lawful strike is more important than the owner's property rights
while judges may innovate, they must do so very slowly and in a limited way.
Common law has long recognized the right of the individual to his or her property
The trespass act makes clear that entering without permission is trespass, and if
anyone is going to change this, it should be legislature
Shopping center has a sort of public nature
o free to access for most people, subject to lawful behavior
the employee was in a lawful strike and was peacefully pricketing in front of usiness
o employer would not have been able to sto pthis.
Landlord moved her to public sidewalk, she wouldn't so charged under trespass.
While the Peters case esalished that landowners may have sufficient possesssion
over sidewalks to support trespassing, this isn't a definitive answer to a labour strike
o can't be applied mechanistically Here the employee should be allowed to picket wihtout disturbing or obstructing
others, as she is a member of the public and also an employee in a lwaful strike
o she has a lawful interest in pursuing legitimate claims against her employer
through peaceful picketingg
Majority- if picketing involves a trespass on the land of a third-party, it can be sued
for under trespass
Laskin - if the pickeing is otherwise lawful and peaceful, the employee does have
soem rights to picket on land of a public nature
Manitoba trespass act overruled majority and allowed this kind of strike.
OLRA had a provision for a while that expressly allowed pickeitng during a legal
strike on premises to which the public normallly had access, but not any more it
In the long run, this "victory" was remedies by statute
o s. 66 in BC
o cannot sue someone for trespass that is ordinarily accessible by the public
when in the context of a labour dispute
picketing a customer, supplier, competitor of the employer
may sometimes be more effective than primary picketing, particuarly where the
secondary site is more public
o ie. picketing at the retail elevel
Hersees is the classic case
o union engaged in secondary picketing, which the ONCA finds to be illegal per
o must picket own employer, and must not extend the dispute to customers,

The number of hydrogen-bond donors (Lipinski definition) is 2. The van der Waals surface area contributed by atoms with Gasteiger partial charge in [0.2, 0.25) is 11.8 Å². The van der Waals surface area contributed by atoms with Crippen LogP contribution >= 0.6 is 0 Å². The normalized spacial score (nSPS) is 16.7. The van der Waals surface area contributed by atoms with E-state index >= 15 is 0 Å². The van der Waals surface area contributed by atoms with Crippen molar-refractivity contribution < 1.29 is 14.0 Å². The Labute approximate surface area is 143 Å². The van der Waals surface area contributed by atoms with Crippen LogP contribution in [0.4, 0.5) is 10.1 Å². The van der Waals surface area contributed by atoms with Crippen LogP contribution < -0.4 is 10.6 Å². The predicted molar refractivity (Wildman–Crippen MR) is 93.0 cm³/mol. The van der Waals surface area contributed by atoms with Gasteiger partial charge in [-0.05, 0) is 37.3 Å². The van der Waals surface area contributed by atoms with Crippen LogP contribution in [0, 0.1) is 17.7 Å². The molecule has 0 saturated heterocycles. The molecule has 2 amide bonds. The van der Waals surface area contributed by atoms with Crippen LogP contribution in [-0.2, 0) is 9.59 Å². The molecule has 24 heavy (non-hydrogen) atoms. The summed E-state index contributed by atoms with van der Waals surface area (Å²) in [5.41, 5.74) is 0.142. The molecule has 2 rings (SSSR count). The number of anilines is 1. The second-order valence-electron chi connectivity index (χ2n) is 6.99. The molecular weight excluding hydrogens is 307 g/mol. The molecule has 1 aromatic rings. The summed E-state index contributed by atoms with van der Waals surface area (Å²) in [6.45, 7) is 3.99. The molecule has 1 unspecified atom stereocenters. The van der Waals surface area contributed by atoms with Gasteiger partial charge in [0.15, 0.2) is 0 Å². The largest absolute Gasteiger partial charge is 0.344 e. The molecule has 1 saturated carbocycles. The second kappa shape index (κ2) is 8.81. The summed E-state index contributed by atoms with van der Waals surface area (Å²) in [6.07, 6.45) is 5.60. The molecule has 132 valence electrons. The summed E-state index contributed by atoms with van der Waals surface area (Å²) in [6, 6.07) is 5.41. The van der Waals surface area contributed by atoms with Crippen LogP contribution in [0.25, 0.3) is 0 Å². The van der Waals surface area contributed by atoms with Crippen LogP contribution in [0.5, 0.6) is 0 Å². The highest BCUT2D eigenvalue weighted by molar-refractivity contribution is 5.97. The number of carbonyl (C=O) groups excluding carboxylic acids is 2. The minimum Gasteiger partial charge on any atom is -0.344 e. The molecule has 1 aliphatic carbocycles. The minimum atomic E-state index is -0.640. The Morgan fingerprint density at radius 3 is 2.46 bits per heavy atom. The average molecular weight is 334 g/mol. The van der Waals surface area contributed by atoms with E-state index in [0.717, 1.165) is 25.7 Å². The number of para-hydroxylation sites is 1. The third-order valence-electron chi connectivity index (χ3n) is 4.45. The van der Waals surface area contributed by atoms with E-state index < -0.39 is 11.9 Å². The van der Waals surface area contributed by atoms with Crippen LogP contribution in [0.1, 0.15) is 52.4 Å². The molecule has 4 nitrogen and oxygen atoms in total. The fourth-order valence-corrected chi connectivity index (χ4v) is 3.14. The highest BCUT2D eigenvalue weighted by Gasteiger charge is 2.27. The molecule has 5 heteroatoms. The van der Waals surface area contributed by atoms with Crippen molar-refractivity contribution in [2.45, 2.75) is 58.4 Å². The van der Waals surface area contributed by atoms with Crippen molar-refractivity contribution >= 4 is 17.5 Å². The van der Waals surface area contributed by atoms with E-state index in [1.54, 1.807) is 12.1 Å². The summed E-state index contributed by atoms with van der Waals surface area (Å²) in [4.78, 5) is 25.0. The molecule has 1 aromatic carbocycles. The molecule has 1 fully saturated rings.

BC overrode this via statutory provisions which permitted picketing of an ally
o secondary picketing OK where the target is an ally
Eventually, complete ban on secondary picketing overridden by s. 2(b)
K-Mart 1999 SCC
Union members were engaged in a lawful strike with 2 branches of the K-Mart chain
those members went to a third, non-unionized store, to hand out leaflets in an
attempt to dissuade shoppers
o they were not disurpting operations or anything
In BC, this falls within the defintion of picketing
o they were outside a business trying to stop people from coming in
Union challenged under s. 2(b)
o SCC agreed, and struck down that defnitnion of picketing, which was never
o so now we have no express definition of picketing
Court found leafleting to be important expression o customers would be allowed to protest out front, why would we restrict
employees in the course of a lawful strike?
o 2(b) designed to protect activities like picketing
Court makes a distinction between informational picketing, which is lawful and
o and signal effect picketing, which won't always be protected.
Pepsi-Cola Canada Beverages v. Retail, Wholesale and Department Store Union (2002) SCC
during legal strike, strikers picketed some retail stores which sold Pepsi products but
were not connected to the Pepsi-Cola Company
Pepsi initially granted an interolcutory injunction banning secondary picketing. Sask
CA struck down, SCC agr